Used equipment prices remain stable in Middle East

Richard Sweatt, the Middle East representative of Euro Auctions, provides insights into the demand for used construction and agriculture equipment

Euro Auctions site in Dubai
Euro Auctions site in Dubai
Richard Sweatt, Middle East representative of Euro Auctions
Richard Sweatt, Middle East representative of Euro Auctions

Demand for both new and used construction and agricultural equipment across the Middle East is generally seen as improving, following the global economic downturn in the late 2000s.

However, what has been noticeable in recent months is a significant shift in the commercial buying processes with large equipment users becoming more financially aware of the ownership, operational cost and disposal values of their inventory. 

The global reduction in oil prices has definitely had a knock on impact on some construction contracts with a few high profile projects having been postponed in recent months.  

However, construction is evident on almost every corner in Dubai and there is still significant activity underway right across the whole region.

It is evident that buyers are streaming back to the market and in general, used equipment prices in the Middle East have remained relatively stable over the past year.

And in some instances, because prices are actually lower than those commanded in parts of Europe and the Far East, we are seeing an influx of new buyers looking to acquire equipment for export into these regions to meet requirements.

The models sold in the region also tend to be focused more towards functionality rather than incorporating additional gadgets, making it easier to maintain them.

In the past, new equipment was typically purchased for a project and then disposed of upon completion.

This approach has shifted somewhat as many of the big local construction operations and the leasing companies that support them seek to extract more value out of the project.

In some instances nearly new, well maintained equipment in all shapes and guises will return to the market within a couple of years of purchase as they command premium prices and are in much demand. 

Some construction operations are also opting to hold onto key items of equipment for between four and eight years, choosing instead to invest in comprehensive maintenance but benefit from the lower rates of deprecation on older plants.

When these lots come onto the market they are also still in high demand because despite their age, they have full service histories and still have a number of productive years ahead of them.

Prospective buyers here tend to be Tier-2 operations, looking for quality equipment to take on smaller building schemes and ongoing maintenance contracts.

Look carefully and you’ll probably also spot a yard containing near new equipment that hasn’t moved for a year or so.

These are typically the construction plant that was bought in for large projects that were postponed by the buyers have held onto them awaiting the recommencement of the project, or are looking to redeploy it to another new project.

They’d rather hold onto the asset than write off the depreciation. However, if they don’t get deployed in the next year or so some pieces of highly desirable, ‘as new’ plant could be coming under the auctioneers hammer.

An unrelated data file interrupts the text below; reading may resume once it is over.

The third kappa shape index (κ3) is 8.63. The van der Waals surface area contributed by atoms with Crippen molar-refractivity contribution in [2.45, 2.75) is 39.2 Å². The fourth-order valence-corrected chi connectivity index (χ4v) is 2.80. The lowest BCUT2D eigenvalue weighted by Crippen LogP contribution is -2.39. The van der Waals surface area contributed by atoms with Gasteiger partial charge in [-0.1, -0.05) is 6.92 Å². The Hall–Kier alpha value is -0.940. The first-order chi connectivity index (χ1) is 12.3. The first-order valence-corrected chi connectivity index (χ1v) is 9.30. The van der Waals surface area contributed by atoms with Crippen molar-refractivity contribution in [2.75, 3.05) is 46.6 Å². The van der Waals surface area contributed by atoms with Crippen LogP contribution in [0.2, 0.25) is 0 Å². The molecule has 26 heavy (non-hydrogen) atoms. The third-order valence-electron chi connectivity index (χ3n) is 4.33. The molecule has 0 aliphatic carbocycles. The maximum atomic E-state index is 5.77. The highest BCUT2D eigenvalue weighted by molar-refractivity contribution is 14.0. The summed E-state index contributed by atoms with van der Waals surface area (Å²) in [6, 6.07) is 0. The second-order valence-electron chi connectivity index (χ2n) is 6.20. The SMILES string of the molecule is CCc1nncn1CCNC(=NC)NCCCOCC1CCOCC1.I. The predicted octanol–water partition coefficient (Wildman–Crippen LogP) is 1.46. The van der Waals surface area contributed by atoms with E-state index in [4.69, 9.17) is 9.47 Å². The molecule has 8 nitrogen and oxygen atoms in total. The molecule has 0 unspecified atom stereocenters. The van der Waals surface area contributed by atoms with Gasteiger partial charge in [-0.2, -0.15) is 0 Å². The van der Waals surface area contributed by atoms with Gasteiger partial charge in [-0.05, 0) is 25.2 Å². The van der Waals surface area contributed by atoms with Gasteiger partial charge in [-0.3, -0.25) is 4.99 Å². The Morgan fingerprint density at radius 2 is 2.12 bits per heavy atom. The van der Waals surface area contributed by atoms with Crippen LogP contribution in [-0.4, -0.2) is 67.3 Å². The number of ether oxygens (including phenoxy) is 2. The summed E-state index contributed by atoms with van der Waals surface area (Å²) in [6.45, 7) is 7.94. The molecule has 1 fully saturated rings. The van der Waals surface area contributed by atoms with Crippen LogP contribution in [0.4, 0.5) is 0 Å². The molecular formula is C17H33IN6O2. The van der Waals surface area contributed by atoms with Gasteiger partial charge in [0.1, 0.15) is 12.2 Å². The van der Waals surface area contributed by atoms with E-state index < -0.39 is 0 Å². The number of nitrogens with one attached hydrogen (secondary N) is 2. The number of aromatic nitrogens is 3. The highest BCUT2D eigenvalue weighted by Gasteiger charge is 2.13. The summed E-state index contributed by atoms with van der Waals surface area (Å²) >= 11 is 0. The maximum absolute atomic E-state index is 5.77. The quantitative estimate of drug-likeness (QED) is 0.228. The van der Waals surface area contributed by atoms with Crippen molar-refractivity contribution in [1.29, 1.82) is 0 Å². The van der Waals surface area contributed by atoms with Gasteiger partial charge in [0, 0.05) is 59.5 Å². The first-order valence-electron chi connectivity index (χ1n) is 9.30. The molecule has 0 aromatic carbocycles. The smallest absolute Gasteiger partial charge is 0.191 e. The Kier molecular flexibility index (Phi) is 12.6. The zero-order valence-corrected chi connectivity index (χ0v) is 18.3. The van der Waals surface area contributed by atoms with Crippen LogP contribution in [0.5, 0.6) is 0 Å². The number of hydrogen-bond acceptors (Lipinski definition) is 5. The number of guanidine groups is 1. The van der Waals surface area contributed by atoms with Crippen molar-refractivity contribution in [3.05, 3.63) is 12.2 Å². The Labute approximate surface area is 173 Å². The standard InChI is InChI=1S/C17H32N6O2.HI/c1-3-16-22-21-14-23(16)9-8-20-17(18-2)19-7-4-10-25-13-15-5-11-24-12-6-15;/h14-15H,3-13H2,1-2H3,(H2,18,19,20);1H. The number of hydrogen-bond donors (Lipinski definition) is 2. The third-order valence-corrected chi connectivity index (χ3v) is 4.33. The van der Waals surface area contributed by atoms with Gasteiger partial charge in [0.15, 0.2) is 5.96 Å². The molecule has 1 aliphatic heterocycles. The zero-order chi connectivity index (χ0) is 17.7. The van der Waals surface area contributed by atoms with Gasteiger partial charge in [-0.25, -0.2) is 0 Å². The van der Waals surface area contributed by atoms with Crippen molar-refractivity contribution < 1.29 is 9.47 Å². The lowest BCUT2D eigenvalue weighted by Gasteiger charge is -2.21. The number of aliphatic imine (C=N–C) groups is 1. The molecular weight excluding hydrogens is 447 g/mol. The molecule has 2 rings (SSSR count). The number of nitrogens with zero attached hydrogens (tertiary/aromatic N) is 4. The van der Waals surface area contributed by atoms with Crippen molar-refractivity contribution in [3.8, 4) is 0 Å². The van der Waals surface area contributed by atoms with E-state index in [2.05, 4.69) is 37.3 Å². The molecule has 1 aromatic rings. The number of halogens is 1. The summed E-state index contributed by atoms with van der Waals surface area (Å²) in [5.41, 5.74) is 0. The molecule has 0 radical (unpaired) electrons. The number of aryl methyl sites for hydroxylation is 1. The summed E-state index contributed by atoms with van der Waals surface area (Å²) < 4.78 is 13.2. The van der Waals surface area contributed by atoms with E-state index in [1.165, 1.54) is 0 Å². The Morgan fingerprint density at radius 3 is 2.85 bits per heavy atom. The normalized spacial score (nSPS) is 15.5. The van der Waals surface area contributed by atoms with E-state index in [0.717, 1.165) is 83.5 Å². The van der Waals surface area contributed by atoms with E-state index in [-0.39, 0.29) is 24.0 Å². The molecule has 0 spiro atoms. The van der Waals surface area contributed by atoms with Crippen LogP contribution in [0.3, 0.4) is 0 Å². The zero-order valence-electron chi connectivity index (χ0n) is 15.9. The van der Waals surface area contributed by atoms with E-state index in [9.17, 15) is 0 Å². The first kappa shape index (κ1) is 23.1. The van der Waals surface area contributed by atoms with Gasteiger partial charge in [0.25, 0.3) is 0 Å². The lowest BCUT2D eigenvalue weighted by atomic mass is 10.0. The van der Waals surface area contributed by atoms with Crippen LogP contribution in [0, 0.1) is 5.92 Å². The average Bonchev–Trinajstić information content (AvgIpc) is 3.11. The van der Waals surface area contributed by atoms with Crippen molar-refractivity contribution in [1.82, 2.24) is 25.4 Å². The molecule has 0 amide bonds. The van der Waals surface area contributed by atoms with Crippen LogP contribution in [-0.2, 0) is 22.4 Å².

With regard to buyers, the Middle East market remains really active with a major increase in the popularity of used equipment auctions being reported.

The initial Euro Auctions sale was well attended by locals from UAE, Saudi and beyond, with a 40% increase in attendance at the second sale.

Considerable interest was also reported from buyers outside the immediate region and Internet bidding increasingly provides buyers from further afield direct access to the events.

In general, all types of equipment, particularly if it is well maintained and in good condition will attract buyers and there isn’t any one type of machine that has gone out of favour.

There are ready and waiting buyers for telehandlers, dozers, excavators, cranes and access equipment right down to mini-diggers and even smaller items like generators and the like.

All have their place and what cannot be repurposed within the region or can command a premium in Europe or the Far East will typically be shipped south to meet ever increasing demand for low cost, functional equipment within Africa where the age or condition is often irrelevant.

One noticeable change however is the reducing number of older trucks seen on the roads. 

This is mainly due to the introduction of some quite hefty fines for vehicle related offences. In some cases these can be more than the vehicle is actually worth.

Operators of these older lorries, and in the main they tend to be owner/ drivers, are therefore trading up to newer, more sought after modern models, with the environmental and feature benefits they incorporate.

Good quality, low mileage and well maintained lorries, typically between four and eight years old, are therefore currently commanding a premium.

The construction equipment market in the Middle East is clearly poised to go from strength to strength and Euro Auctions, which this year marks 20 years of operation, will continue to meet local demand.


Most popular


Deadline approaches for CW Oman Awards 2020 in Muscat
You have until 20 January to submit your nominations for the ninth edition of the


CW In Focus | Inside the Leaders in KSA Awards 2019 in Riyadh
Meet the winners in all 10 categories and learn more about Vision 2030 in this
CW In Focus | Leaders in Construction Summit UAE 2019
A roundup of Construction Week's annual summit that was held in Dubai this September

Latest Issue

Construction Week - Issue 765
Jun 29, 2020